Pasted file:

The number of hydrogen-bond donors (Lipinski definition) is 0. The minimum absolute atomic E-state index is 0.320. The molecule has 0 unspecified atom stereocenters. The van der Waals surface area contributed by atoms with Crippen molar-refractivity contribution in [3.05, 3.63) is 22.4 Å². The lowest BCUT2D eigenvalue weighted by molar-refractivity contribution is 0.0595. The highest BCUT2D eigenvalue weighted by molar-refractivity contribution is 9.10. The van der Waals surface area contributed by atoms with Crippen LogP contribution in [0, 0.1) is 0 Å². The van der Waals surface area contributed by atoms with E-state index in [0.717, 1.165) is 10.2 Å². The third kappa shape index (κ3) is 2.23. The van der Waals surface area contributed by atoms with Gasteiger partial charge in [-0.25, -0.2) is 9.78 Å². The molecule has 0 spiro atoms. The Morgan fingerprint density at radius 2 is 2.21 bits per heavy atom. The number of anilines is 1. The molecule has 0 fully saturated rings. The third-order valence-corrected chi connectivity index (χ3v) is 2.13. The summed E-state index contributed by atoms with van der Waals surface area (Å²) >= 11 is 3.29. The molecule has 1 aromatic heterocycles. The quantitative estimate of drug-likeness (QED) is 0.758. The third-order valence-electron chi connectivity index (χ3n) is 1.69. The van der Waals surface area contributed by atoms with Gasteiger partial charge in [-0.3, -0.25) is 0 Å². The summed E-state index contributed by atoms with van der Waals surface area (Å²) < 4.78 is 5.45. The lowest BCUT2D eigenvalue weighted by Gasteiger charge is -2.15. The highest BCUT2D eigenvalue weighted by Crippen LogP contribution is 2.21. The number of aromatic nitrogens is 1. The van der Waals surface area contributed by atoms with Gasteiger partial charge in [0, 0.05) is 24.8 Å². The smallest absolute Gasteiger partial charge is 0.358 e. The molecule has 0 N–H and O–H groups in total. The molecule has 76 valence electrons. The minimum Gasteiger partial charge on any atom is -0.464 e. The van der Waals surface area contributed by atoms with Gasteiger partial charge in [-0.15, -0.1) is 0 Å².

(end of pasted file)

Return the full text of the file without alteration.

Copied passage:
The number of hydrogen-bond donors (Lipinski definition) is 0. The minimum absolute atomic E-state index is 0.320. The molecule has 0 unspecified atom stereocenters. The van der Waals surface area contributed by atoms with Crippen molar-refractivity contribution in [3.05, 3.63) is 22.4 Å². The lowest BCUT2D eigenvalue weighted by molar-refractivity contribution is 0.0595. The highest BCUT2D eigenvalue weighted by molar-refractivity contribution is 9.10. The van der Waals surface area contributed by atoms with Crippen LogP contribution in [0, 0.1) is 0 Å². The van der Waals surface area contributed by atoms with E-state index in [0.717, 1.165) is 10.2 Å². The third kappa shape index (κ3) is 2.23. The van der Waals surface area contributed by atoms with Gasteiger partial charge in [-0.25, -0.2) is 9.78 Å². The molecule has 0 spiro atoms. The Morgan fingerprint density at radius 2 is 2.21 bits per heavy atom. The number of anilines is 1. The molecule has 0 fully saturated rings. The third-order valence-corrected chi connectivity index (χ3v) is 2.13. The summed E-state index contributed by atoms with van der Waals surface area (Å²) >= 11 is 3.29. The molecule has 1 aromatic heterocycles. The quantitative estimate of drug-likeness (QED) is 0.758. The third-order valence-electron chi connectivity index (χ3n) is 1.69. The van der Waals surface area contributed by atoms with Gasteiger partial charge in [-0.3, -0.25) is 0 Å². The summed E-state index contributed by atoms with van der Waals surface area (Å²) < 4.78 is 5.45. The lowest BCUT2D eigenvalue weighted by Gasteiger charge is -2.15. The highest BCUT2D eigenvalue weighted by Crippen LogP contribution is 2.21. The number of aromatic nitrogens is 1. The van der Waals surface area contributed by atoms with Gasteiger partial charge in [0, 0.05) is 24.8 Å². The smallest absolute Gasteiger partial charge is 0.358 e. The molecule has 0 N–H and O–H groups in total. The molecule has 76 valence electrons. The minimum Gasteiger partial charge on any atom is -0.464 e. The van der Waals surface area contributed by atoms with Gasteiger partial charge in [-0.15, -0.1) is 0 Å².